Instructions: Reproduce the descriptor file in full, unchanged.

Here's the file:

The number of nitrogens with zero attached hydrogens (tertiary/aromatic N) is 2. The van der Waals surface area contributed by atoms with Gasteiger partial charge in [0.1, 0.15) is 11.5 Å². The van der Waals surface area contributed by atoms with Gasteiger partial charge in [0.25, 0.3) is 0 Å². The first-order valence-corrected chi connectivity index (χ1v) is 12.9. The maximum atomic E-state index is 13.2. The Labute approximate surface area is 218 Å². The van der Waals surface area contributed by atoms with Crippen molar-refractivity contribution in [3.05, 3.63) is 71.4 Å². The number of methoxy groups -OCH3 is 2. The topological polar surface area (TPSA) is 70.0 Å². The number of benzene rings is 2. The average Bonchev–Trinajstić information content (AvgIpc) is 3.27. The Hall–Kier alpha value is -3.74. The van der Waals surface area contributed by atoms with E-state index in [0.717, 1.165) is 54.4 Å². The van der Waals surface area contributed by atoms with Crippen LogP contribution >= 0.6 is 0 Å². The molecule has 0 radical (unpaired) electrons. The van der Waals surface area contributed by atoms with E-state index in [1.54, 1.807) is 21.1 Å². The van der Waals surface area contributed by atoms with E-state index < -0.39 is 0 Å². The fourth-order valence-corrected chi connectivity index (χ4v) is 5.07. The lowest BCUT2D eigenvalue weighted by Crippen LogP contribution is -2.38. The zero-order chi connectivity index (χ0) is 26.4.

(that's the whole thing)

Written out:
The number of nitrogens with zero attached hydrogens (tertiary/aromatic N) is 2. The van der Waals surface area contributed by atoms with Gasteiger partial charge in [0.1, 0.15) is 11.5 Å². The van der Waals surface area contributed by atoms with Gasteiger partial charge in [0.25, 0.3) is 0 Å². The first-order valence-corrected chi connectivity index (χ1v) is 12.9. The maximum atomic E-state index is 13.2. The Labute approximate surface area is 218 Å². The van der Waals surface area contributed by atoms with Crippen molar-refractivity contribution in [3.05, 3.63) is 71.4 Å². The number of methoxy groups -OCH3 is 2. The topological polar surface area (TPSA) is 70.0 Å². The number of benzene rings is 2. The average Bonchev–Trinajstić information content (AvgIpc) is 3.27. The Hall–Kier alpha value is -3.74. The van der Waals surface area contributed by atoms with E-state index in [0.717, 1.165) is 54.4 Å². The van der Waals surface area contributed by atoms with Crippen LogP contribution >= 0.6 is 0 Å². The molecule has 0 radical (unpaired) electrons. The van der Waals surface area contributed by atoms with E-state index in [1.54, 1.807) is 21.1 Å². The van der Waals surface area contributed by atoms with E-state index < -0.39 is 0 Å². The fourth-order valence-corrected chi connectivity index (χ4v) is 5.07. The lowest BCUT2D eigenvalue weighted by Crippen LogP contribution is -2.38. The zero-order chi connectivity index (χ0) is 26.4.